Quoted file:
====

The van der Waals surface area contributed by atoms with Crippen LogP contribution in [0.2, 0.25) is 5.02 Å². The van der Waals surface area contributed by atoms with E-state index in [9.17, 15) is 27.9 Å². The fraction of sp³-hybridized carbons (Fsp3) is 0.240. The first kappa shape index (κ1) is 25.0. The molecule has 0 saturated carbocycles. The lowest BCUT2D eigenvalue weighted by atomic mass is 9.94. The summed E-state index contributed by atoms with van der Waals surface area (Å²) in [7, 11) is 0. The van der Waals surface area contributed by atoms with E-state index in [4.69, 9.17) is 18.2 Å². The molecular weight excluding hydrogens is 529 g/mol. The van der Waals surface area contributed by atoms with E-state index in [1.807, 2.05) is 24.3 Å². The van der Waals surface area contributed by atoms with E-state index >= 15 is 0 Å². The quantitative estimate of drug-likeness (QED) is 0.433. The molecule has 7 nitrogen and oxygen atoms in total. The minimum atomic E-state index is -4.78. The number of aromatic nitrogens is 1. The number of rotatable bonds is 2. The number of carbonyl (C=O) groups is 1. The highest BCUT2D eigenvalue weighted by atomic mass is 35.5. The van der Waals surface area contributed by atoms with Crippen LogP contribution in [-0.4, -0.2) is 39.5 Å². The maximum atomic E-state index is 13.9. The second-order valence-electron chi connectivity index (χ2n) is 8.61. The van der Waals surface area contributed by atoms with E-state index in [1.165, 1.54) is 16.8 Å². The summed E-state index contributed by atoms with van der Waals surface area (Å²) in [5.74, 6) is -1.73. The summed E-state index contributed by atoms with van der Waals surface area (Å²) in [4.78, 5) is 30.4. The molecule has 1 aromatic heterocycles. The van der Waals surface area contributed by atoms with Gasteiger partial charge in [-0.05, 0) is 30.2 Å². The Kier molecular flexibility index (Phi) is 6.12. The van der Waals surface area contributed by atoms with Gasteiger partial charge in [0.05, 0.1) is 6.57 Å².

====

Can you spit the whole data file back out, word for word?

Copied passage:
The van der Waals surface area contributed by atoms with Crippen LogP contribution in [0.2, 0.25) is 5.02 Å². The van der Waals surface area contributed by atoms with E-state index in [9.17, 15) is 27.9 Å². The fraction of sp³-hybridized carbons (Fsp3) is 0.240. The first kappa shape index (κ1) is 25.0. The molecule has 0 saturated carbocycles. The lowest BCUT2D eigenvalue weighted by atomic mass is 9.94. The summed E-state index contributed by atoms with van der Waals surface area (Å²) in [7, 11) is 0. The van der Waals surface area contributed by atoms with E-state index in [4.69, 9.17) is 18.2 Å². The molecular weight excluding hydrogens is 529 g/mol. The van der Waals surface area contributed by atoms with E-state index in [1.807, 2.05) is 24.3 Å². The van der Waals surface area contributed by atoms with E-state index >= 15 is 0 Å². The quantitative estimate of drug-likeness (QED) is 0.433. The molecule has 7 nitrogen and oxygen atoms in total. The minimum atomic E-state index is -4.78. The number of aromatic nitrogens is 1. The number of rotatable bonds is 2. The number of carbonyl (C=O) groups is 1. The highest BCUT2D eigenvalue weighted by atomic mass is 35.5. The van der Waals surface area contributed by atoms with Crippen LogP contribution in [-0.4, -0.2) is 39.5 Å². The maximum atomic E-state index is 13.9. The second-order valence-electron chi connectivity index (χ2n) is 8.61. The van der Waals surface area contributed by atoms with E-state index in [1.165, 1.54) is 16.8 Å². The summed E-state index contributed by atoms with van der Waals surface area (Å²) in [5.74, 6) is -1.73. The summed E-state index contributed by atoms with van der Waals surface area (Å²) in [4.78, 5) is 30.4. The molecule has 1 aromatic heterocycles. The van der Waals surface area contributed by atoms with Gasteiger partial charge in [-0.05, 0) is 30.2 Å². The Kier molecular flexibility index (Phi) is 6.12. The van der Waals surface area contributed by atoms with Gasteiger partial charge in [0.05, 0.1) is 6.57 Å².